Dire need for inject_with_index

Hi people!

See my nifty little class for converting a few time strings to
seconds. See how the last line of self.seconds reverses an array and
then adds up each part, multiplying the first with 1, the second with
60 and the third with 60*60. So 1:25:20 is a total of one hour, 25
minutes and 20 seconds - all converted to seconds.

Now look how I have to make a magical auto-incrementing counter
variable because inject doesn’t provide the element index. Is there a
better way than this? Should I write an inject_with_index?

Les

Seconder.seconds parses time formats and converts them to seconds,

returning a string representation. It accepts:

10:25:05

17d (17 days)

10h (10 hours)

25m

5s

25:05

5

class Seconder
DURATIONS = {‘s’ => 1, ‘m’ => 60, ‘h’ => 6060, ‘d’ => 6060*24}

def self.count
@counter += 1
end

def self.seconds(string)
if string !~
/^\d+$|^\d{1,2}:\d{1,2}$|^\d{1,2}:\d{1,2}:\d{1,2}$|^\d+s$|^\d+h$|^\d+m$|^\d+d$/
return “Format incorrect, try 10:25:05 for hh:mm:ss or 10h for 10
hours”
end

lastChar = string[-1,1]
if DURATIONS.has_key?(lastChar) && string.length > 1

  firstChars = string[0..-2]
  return (firstChars.to_i * DURATIONS[lastChar]).to_s
end

@counter = 0
string.split(":").reverse.map{|part| part.to_i}.inject{|sum, part|

sum + part * 60 ** count}
end
end

Hope this helps:

require “enumerator”
=> true

module Enumerable
def inject_with_index(*args, &block)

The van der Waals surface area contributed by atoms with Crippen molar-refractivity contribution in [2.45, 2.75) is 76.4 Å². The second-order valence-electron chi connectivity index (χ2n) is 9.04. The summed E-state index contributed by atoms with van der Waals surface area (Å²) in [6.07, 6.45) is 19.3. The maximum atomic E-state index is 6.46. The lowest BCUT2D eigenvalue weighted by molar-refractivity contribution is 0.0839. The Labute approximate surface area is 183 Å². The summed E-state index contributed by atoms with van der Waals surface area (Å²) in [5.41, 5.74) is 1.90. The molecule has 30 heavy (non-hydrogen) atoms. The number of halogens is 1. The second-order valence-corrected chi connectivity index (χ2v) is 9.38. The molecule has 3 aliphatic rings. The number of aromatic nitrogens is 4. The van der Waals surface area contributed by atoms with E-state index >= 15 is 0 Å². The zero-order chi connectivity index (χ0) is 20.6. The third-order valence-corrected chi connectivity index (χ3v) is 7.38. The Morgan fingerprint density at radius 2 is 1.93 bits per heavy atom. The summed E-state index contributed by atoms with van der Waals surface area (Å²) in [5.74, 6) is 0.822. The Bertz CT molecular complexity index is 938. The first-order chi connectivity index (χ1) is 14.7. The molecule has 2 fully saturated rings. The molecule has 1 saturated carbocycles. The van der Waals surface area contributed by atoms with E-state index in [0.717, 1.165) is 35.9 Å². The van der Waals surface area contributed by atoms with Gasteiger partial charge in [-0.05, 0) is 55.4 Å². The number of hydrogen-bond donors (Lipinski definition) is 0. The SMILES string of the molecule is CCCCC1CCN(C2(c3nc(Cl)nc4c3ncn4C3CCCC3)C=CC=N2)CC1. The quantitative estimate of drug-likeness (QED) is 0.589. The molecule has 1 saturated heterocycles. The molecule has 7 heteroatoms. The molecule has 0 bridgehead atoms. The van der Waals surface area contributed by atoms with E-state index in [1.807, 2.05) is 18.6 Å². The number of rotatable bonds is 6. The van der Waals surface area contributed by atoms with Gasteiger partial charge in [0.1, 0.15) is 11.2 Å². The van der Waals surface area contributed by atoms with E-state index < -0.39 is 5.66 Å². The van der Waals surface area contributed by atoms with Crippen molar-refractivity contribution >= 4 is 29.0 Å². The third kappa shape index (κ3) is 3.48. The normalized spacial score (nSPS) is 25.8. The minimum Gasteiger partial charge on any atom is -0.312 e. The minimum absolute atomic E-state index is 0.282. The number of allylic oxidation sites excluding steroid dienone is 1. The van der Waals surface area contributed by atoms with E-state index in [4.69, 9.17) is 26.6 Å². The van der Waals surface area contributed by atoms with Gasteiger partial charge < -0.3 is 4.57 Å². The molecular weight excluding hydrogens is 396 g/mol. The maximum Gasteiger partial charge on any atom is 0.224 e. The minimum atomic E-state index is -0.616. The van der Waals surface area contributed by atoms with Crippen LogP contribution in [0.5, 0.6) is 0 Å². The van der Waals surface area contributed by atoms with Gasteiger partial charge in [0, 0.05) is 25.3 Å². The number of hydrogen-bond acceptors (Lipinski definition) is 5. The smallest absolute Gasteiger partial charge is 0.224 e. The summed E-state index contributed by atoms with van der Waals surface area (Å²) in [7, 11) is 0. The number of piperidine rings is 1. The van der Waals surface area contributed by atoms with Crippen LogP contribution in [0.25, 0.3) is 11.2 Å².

enum_for(:each_with_index).inject(*args, &block)
end
end
=> nil

(“A”…“D”).inject_with_index("") do |str, (let, i)|
?> i % 2 == 0 ? str += let : str

end
=> “AC”

James Edward G. II

On 8/12/06, James Edward G. II [email protected] wrote:

(“A”…“D”).inject_with_index("") do |str, (let, i)|
?> i % 2 == 0 ? str += let : str

end
=> “AC”

That most certainly does!
Les

On 8/12/06, Leslie V. [email protected] wrote:

=> nil

(“A”…“D”).inject_with_index("") do |str, (let, i)|
?> i % 2 == 0 ? str += let : str

end
=> “AC”

What I don’t understand about your solution is the “do |str, (let, i)|”,
how can you have brackets in there? What does that do?

Your example works as above but I can’t get it to work with an array.
Here’s what I get:

p [1,3,5].inject_with_index{|sum, (part, index)| sum + part}
=> seconderc.rb:46:in `+’: can’t convert Fixnum into Array (TypeError)

p [1,3,5].inject_with_index{|sum, part, index| sum + part}
=> [1, 0, 3, 1, 5, 2]

My own inject is a lot clunkier (and takes no params) but seems to work:

def inject_with_index
total = self[0]
index = 1
loop do
break if index == self.length
total = yield(total, self[index], index)
index += 1
end
total
end
public :inject_with_index

p [1,3,5].inject_with_index{|sum, part, index| sum + part}

=> 9

Les

On Aug 12, 2006, at 3:22 PM, Leslie V. wrote:

end
=> nil

(“A”…“D”).inject_with_index("") do |str, (let, i)|
?> i % 2 == 0 ? str += let : str

end
=> “AC”

What I don’t understand about your solution is the “do |str, (let,
i)|”,
how can you have brackets in there? What does that do?

I used the parens to split the arguments, as you can in Ruby
assignments.

Your example works as above but I can’t get it to work with an array.
Here’s what I get:

p [1,3,5].inject_with_index{|sum, (part, index)| sum + part}
=> seconderc.rb:46:in `+’: can’t convert Fixnum into Array (TypeError)

This expression uses inject’s default behavior to setup sum, but
remember that elements are now paired with their index. sum is thus
initialized to [1, 0], which blows up your later math. You can fix
this by initializing sum yourself:

[1,3,5].inject_with_index(0) {|sum, (part, index)| sum + part}

James Edward G. II

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